• 98-52
  • 1998
  • 9/28
  • Louis & Carolyn Bortot
  • Taxpayers were shareholders of two small, closely held family corporations. The Taxpayers performed all of the management functions for the corporations. The corporations had no other employees. The corporations reported the compensation to the Taxpayers as non-employee compensation on a federal form 1099 and the Taxpayers reported their income on their federal income tax return on Schedule C as income from a business or profession. The Department assessed gross receipts tax upon this compensation. The Taxpayers argue that they are employees of the corporations and that their compensation was exempt as wages or salary pursuant to Section 7-9-17. The Taxpayers were unwilling to amend their federal returns to reflect the compensation as wages. Because of the requirement that taxpayers file their state and federal returns consistently, they will not be considered employees in the absence of amending their federal corporate and personal returns to reflect the compensation as wages. Protest denied.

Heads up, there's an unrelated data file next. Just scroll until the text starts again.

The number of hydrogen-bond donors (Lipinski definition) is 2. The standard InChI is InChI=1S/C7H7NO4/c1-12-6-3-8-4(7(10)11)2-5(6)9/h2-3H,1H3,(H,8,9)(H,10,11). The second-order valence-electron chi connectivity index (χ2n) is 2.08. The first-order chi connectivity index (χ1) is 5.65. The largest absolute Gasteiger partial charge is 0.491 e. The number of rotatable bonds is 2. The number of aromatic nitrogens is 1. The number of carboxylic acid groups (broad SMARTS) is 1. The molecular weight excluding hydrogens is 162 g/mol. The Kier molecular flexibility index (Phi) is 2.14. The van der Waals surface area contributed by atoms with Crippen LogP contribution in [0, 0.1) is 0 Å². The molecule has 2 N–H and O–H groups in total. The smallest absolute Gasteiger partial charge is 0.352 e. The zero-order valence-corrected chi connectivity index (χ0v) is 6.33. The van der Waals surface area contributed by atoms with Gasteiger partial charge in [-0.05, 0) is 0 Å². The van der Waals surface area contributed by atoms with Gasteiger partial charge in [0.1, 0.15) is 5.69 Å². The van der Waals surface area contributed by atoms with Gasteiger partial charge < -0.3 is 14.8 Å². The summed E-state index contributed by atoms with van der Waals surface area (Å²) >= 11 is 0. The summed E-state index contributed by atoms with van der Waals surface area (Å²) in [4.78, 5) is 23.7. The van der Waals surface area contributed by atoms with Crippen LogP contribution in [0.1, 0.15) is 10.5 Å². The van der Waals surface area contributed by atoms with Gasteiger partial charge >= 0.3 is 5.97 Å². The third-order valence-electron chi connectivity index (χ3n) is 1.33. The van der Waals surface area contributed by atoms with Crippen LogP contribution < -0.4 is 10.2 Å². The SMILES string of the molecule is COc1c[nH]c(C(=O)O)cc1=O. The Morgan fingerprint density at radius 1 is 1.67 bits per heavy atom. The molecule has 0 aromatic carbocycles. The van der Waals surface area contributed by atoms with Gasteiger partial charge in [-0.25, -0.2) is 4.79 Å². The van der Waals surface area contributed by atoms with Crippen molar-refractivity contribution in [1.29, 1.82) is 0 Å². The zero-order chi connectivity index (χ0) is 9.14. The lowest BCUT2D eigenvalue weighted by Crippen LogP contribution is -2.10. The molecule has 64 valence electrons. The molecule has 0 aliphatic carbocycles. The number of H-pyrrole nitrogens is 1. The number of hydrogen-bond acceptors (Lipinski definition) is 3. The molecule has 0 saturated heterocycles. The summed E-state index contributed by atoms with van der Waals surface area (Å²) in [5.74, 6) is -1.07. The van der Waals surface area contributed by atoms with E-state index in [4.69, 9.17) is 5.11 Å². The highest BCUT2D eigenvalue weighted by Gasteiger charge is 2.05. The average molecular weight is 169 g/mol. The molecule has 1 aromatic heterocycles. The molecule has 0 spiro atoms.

• 98-53
  • 1998
  • 10/1
  • Harrington Industrial Plastics